Bursting with vitamin C

But, peppers aren’t just healthy because they are low in calories: they also contain many essential vitamins and minerals. They contain, for example, generous amounts of potassium, magnesium, zinc and calcium, as well as vitamins A and B and a large dose of vitamin C. Red peppers, in particular, have an especially high vitamin C content: whilst 100 g of green pepper contains about 140 mg of vitamin C, the same amount of red pepper contains about 400 mg! This makes red pepper one of the most vitamin C rich foods out there.

Other healthy substances in peppers

Peppers also contain flavonoids and carotenes. Flavonoids have antioxidant properties and therefore offer major health benefits: they act as free radical scavengers in our body and reduce the risk of certain illnesses, e.g. a high flavonoid intake can lower the chance of cardiovascular disease. Meanwhile, carotenes – found mainly in coloured fruits – also offer protective antioxidant qualities. The range of pepper colours results from various different carotenoid dyes. Most carotenoids are red but yellow dyes also exist.

Capsaicin makes peppers hot

We don’t ‘taste’ heat because capsaicin irritates the taste buds on the tongue; rather, capsaicin triggers sensations of heat and pain. The heat level of peppers is determined using the Scoville index, which specifies the capsaicin content in the various types of fruit. This scale classes a standard sweet pepper as mild, cherry peppers or pimientos as medium, jalapeños as medium hot, and cayenne plants as hot.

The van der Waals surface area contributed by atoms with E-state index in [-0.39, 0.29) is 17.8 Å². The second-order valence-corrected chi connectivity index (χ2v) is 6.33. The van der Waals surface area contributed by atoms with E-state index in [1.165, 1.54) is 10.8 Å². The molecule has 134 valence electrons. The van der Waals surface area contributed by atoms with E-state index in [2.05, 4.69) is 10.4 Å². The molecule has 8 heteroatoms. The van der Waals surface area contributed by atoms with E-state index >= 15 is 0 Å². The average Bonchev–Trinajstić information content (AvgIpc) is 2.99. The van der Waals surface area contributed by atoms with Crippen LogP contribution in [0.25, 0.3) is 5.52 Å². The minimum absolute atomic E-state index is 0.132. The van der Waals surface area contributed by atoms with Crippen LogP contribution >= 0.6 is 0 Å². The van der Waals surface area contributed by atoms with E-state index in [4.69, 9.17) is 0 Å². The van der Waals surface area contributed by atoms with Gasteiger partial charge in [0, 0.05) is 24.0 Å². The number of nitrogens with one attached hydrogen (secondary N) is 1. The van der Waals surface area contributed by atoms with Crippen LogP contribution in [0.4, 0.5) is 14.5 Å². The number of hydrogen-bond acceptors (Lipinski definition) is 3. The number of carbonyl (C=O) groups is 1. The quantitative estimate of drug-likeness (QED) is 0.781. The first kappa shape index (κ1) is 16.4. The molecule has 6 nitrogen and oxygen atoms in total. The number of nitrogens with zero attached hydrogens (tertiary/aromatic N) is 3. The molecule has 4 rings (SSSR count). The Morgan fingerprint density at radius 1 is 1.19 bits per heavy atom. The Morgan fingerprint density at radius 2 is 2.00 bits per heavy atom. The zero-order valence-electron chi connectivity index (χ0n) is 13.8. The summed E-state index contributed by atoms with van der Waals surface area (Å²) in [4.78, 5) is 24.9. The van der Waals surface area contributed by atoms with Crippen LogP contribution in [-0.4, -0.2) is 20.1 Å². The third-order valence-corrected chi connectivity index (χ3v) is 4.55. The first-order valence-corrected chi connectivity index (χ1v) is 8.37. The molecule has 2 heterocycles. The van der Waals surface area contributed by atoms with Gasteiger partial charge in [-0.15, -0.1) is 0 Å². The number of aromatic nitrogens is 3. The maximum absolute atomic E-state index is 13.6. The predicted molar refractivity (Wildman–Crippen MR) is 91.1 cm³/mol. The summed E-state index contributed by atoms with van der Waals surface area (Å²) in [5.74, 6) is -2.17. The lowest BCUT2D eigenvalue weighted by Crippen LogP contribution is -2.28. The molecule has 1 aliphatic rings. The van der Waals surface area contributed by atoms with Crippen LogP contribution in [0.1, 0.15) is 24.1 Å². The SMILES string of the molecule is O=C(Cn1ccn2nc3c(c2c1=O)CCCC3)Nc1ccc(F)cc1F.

Best eat your peppers raw

According to experts, half a pepper ought to be enough to provide an adult’s full recommended daily amount of vitamin C. However, as vitamin C (like carotene) is heat sensitive, it is recommended that peppers be eaten raw. Why is this? Carotene is hidden in little oil droplets that are found in the pepper’s cell walls, and this means it’s readily available. However, when a pepper is cooked, the carotene is dissolved and destroyed.

Peppers are believed to do the following:

  • Stimulate digestion
  • Combat loose bowel movements
  • Promote circulation in the skin, heart and stomach
  • Seal capillaries
  • Help combat thrombosis
  • Strengthen connective tissue
  • Strengthen the immune system against infections
  • Alleviate muscle soreness and arthritis

Healing properties of peppers

Native Americans used to use peppers as a natural remedy for combating osteoarthritis, amongst other things. Nowadays, many people are familiar with ABC heat plasters for alleviating rheumatic pain, and these utilise the ‘heat’ in peppers. Products containing capsaicin are also used to alleviate lumbago and migraines. And, with a high vitamin C content, peppers are also considered helpful in the prevention of heart attacks and can help to improve blood circulation disorders.


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*All specifications given are to be considered as guideline values, and depend in each case on the type of foodstuffs and on the proper storage without interruption of the cold chain from harvest/production through to the Liebherr appliance. Should food products have information about minimum shelf life, the date on the packaging always applies.